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Published in Print: January 20, 1999, as What Makes a Good Teacher?

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What Makes a Good Teacher?

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At every level of education, there is a recurrent question: What constitutes good teaching? Some years ago, I embarked on an interesting bit of research in pursuit of an answer to that query. As a historian, I decided to explore the autobiographies of prominent Americans from the 19th and 20th centuries (some 125 of them). As these people--men and women of different social, economic, geographic, religious, and racial backgrounds--recounted their educational experiences, what did they have to say about teachers whom they valued?

The single most notable discovery was the extraordinarily consistent pattern in the description of the good teacher. I guess I would have to say good and memorable teacher. There were three characteristics that were described time and again--to an astonishing degree: competence in the subject matter, caring deeply about students and their success, and character, distinctive character. These attributes were evident regardless of the level of education or the subject matter being taught.

A command of subject matter, such that students picked up on the teacher's excitement about it, was fundamental. Where there was ease on the part of the teacher "moving around the subject," a dexterity of explanation and explication, students could feel the teacher's command of the material. That confidence was a root cause of a student's respect for the teacher, opening the student up for learning--making the student more engaged. Autobiographers frequently cited teachers whose keen understanding of the subject matter caused students to see the world differently.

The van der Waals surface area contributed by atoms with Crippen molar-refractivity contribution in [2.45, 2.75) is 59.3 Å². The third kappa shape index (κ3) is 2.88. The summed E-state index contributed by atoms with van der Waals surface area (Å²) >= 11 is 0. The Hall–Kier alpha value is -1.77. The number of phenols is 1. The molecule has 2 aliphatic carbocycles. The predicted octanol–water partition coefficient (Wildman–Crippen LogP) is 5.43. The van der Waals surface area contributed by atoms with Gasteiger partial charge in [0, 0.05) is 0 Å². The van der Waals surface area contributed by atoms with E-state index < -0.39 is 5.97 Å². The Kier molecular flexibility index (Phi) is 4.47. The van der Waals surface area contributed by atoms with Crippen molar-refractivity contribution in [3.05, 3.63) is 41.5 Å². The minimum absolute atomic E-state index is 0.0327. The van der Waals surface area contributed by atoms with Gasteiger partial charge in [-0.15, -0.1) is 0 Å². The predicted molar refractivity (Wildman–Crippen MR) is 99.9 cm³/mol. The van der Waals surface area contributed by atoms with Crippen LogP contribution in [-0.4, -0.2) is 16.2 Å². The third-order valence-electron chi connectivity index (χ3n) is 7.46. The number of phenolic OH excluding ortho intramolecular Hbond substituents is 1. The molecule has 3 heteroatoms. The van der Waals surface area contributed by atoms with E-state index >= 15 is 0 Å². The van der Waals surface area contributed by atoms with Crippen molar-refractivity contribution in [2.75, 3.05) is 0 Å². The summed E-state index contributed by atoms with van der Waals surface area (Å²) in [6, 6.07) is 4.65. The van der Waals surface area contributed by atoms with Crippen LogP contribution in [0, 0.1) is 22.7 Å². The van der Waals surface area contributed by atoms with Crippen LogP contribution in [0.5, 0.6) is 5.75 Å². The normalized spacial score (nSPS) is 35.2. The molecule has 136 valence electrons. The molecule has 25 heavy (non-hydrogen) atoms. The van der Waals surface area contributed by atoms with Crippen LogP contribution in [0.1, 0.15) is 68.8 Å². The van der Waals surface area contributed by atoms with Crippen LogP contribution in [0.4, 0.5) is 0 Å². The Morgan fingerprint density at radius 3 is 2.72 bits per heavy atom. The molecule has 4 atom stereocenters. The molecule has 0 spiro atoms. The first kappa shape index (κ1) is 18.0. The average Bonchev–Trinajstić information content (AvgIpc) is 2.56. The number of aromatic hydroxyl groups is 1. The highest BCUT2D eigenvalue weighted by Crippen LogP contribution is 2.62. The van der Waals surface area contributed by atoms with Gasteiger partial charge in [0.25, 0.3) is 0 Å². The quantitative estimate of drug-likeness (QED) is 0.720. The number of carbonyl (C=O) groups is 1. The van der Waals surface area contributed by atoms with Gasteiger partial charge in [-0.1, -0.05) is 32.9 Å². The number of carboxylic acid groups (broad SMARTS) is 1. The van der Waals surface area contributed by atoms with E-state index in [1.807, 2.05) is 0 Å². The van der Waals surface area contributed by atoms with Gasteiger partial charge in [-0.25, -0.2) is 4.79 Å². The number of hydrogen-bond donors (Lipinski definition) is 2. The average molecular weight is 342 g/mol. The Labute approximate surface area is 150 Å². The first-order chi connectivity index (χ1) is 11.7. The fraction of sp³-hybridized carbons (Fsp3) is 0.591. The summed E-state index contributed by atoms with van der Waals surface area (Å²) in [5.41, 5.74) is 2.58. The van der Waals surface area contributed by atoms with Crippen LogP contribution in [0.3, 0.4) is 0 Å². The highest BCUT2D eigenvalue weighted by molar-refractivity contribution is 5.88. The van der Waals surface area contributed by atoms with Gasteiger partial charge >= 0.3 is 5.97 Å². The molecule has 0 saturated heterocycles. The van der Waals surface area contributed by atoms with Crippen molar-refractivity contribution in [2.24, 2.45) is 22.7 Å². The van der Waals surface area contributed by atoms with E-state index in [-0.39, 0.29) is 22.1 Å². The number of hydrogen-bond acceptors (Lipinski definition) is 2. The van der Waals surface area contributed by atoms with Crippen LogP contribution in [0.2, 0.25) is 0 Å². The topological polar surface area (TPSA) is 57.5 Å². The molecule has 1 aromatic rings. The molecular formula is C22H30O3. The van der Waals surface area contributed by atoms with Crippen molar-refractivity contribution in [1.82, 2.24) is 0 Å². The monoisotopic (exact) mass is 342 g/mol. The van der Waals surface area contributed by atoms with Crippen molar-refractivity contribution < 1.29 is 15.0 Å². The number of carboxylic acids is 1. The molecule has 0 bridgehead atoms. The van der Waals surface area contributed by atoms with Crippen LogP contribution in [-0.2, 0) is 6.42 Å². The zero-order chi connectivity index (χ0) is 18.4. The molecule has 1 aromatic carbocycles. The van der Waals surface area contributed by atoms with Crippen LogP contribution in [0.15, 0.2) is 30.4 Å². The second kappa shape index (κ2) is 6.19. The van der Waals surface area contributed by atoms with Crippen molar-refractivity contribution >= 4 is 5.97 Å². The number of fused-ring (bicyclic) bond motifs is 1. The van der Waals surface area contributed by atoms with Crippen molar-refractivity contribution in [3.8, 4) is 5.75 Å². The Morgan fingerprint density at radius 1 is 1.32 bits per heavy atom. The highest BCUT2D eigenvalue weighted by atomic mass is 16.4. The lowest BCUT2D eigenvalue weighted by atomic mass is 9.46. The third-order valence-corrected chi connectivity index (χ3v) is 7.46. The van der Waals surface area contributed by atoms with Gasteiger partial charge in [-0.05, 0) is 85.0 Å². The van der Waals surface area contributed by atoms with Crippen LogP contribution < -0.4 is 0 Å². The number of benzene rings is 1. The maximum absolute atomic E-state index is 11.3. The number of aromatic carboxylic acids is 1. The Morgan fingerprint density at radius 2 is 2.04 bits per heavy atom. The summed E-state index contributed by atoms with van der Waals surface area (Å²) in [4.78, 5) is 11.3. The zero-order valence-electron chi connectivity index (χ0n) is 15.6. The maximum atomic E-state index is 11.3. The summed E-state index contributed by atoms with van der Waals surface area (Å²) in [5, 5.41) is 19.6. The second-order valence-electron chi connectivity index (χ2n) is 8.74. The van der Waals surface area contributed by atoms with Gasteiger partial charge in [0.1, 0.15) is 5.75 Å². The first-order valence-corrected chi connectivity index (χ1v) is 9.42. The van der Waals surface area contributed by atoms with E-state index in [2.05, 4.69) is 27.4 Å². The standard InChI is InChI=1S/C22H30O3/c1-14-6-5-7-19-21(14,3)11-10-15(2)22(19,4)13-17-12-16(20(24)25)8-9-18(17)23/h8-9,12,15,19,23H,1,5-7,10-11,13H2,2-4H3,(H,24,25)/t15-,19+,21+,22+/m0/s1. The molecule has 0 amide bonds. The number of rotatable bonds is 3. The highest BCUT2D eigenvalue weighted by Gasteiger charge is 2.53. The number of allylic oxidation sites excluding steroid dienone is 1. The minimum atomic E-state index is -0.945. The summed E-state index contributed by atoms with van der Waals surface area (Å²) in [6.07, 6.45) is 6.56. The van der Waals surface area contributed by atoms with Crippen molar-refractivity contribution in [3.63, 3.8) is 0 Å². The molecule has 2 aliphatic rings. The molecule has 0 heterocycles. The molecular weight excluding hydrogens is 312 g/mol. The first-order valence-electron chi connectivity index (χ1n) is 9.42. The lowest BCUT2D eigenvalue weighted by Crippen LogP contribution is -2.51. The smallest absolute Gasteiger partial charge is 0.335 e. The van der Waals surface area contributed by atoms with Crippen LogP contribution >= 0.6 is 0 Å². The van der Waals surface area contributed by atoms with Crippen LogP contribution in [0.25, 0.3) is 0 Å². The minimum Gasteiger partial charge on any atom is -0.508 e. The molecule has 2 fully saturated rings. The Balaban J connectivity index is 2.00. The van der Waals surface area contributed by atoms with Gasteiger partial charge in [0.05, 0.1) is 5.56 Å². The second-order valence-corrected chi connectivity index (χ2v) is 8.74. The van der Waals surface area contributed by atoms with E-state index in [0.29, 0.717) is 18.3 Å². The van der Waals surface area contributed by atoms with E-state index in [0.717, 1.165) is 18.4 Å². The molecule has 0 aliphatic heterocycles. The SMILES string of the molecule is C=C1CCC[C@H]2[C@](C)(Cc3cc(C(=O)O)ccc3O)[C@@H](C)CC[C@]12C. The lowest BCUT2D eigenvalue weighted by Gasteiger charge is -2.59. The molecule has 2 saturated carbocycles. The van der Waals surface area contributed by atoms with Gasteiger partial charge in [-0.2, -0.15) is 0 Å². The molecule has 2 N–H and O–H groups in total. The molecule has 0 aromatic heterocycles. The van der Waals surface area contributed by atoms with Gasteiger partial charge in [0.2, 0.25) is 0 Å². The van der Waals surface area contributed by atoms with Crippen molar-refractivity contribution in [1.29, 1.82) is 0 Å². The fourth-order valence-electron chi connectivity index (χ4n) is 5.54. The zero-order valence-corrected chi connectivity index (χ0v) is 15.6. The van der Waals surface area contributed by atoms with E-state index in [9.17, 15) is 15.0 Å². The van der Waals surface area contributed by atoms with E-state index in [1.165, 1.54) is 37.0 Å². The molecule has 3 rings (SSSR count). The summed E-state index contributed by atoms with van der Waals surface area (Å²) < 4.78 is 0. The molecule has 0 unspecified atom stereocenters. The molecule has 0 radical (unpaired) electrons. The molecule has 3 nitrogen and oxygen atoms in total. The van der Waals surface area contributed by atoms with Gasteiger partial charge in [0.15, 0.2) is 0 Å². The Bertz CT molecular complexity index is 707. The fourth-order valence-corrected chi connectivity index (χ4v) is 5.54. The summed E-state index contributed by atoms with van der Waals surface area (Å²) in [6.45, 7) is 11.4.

The second characteristic seemed equally important: caring deeply about each student and about that student's accomplishment and growth. In this instance, it began with the teacher recognizing the student as an individual who brings particular experiences, interests, enthusiasms, and fears to the classroom. It was the teacher taking time to acknowledge a student's life outside the classroom, inquiring about the family's welfare or the student's participation in an extracurricular activity. It moved to an insistence that the student take pride in his or her work--stretching each person to a level of performance that surprised and delighted the student.

The third attribute, distinctive character, is the most elusive one, and it gives flavor or texture to the other two. (It is likely the attribute that contributes most to making a good teacher also a memorable teacher.) In almost all cases, there was something distinctive about the character of the effective teacher recalled in these autobiographies. It could be an unaffected eccentricity, a handicap or tragedy overcome, an unabashed passion for the subject, or a way of demonstrating concern for the student (although throwing chalk at or hugging a student are both outside of the "communication lexicon" these days). In any event, there was a palpable energy that suffused the competent and caring teacher, some mark-making quality.

I cannot emphasize enough how powerful this combination of attributes was reported to be. The autobiographers believed that their lives were changed by such teachers and professors. It should not be surprising that a vital bond through all levels of education should be the good teacher--the competent and caring "character."


Richard P. Traina is the president of Clark University in Worcester, Mass.

Vol. 18, Issue 19, Page 34

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